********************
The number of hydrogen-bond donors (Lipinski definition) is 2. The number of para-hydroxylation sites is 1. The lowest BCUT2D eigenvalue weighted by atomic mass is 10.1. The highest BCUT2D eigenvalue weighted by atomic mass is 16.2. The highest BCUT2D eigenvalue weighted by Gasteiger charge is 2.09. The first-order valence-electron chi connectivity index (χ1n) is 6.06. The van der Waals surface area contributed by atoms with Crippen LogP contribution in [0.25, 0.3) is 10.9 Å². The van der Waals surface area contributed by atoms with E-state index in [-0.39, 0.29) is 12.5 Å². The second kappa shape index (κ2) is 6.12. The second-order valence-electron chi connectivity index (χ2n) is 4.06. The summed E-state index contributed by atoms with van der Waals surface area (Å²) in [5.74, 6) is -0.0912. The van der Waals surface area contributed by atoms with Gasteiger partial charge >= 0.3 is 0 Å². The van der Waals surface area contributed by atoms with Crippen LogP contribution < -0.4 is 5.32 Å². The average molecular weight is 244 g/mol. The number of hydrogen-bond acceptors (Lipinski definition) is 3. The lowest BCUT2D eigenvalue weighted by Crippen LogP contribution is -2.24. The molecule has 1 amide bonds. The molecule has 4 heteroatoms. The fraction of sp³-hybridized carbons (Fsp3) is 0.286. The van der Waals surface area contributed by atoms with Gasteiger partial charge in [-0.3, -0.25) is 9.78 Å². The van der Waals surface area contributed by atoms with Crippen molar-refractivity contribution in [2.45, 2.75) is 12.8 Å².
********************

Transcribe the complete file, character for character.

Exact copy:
The number of hydrogen-bond donors (Lipinski definition) is 2. The number of para-hydroxylation sites is 1. The lowest BCUT2D eigenvalue weighted by atomic mass is 10.1. The highest BCUT2D eigenvalue weighted by atomic mass is 16.2. The highest BCUT2D eigenvalue weighted by Gasteiger charge is 2.09. The first-order valence-electron chi connectivity index (χ1n) is 6.06. The van der Waals surface area contributed by atoms with Crippen LogP contribution in [0.25, 0.3) is 10.9 Å². The van der Waals surface area contributed by atoms with E-state index in [-0.39, 0.29) is 12.5 Å². The second kappa shape index (κ2) is 6.12. The second-order valence-electron chi connectivity index (χ2n) is 4.06. The summed E-state index contributed by atoms with van der Waals surface area (Å²) in [5.74, 6) is -0.0912. The van der Waals surface area contributed by atoms with Gasteiger partial charge >= 0.3 is 0 Å². The van der Waals surface area contributed by atoms with Crippen LogP contribution < -0.4 is 5.32 Å². The average molecular weight is 244 g/mol. The number of hydrogen-bond acceptors (Lipinski definition) is 3. The lowest BCUT2D eigenvalue weighted by Crippen LogP contribution is -2.24. The molecule has 1 amide bonds. The molecule has 4 heteroatoms. The fraction of sp³-hybridized carbons (Fsp3) is 0.286. The van der Waals surface area contributed by atoms with Gasteiger partial charge in [-0.3, -0.25) is 9.78 Å². The van der Waals surface area contributed by atoms with Crippen molar-refractivity contribution in [2.45, 2.75) is 12.8 Å².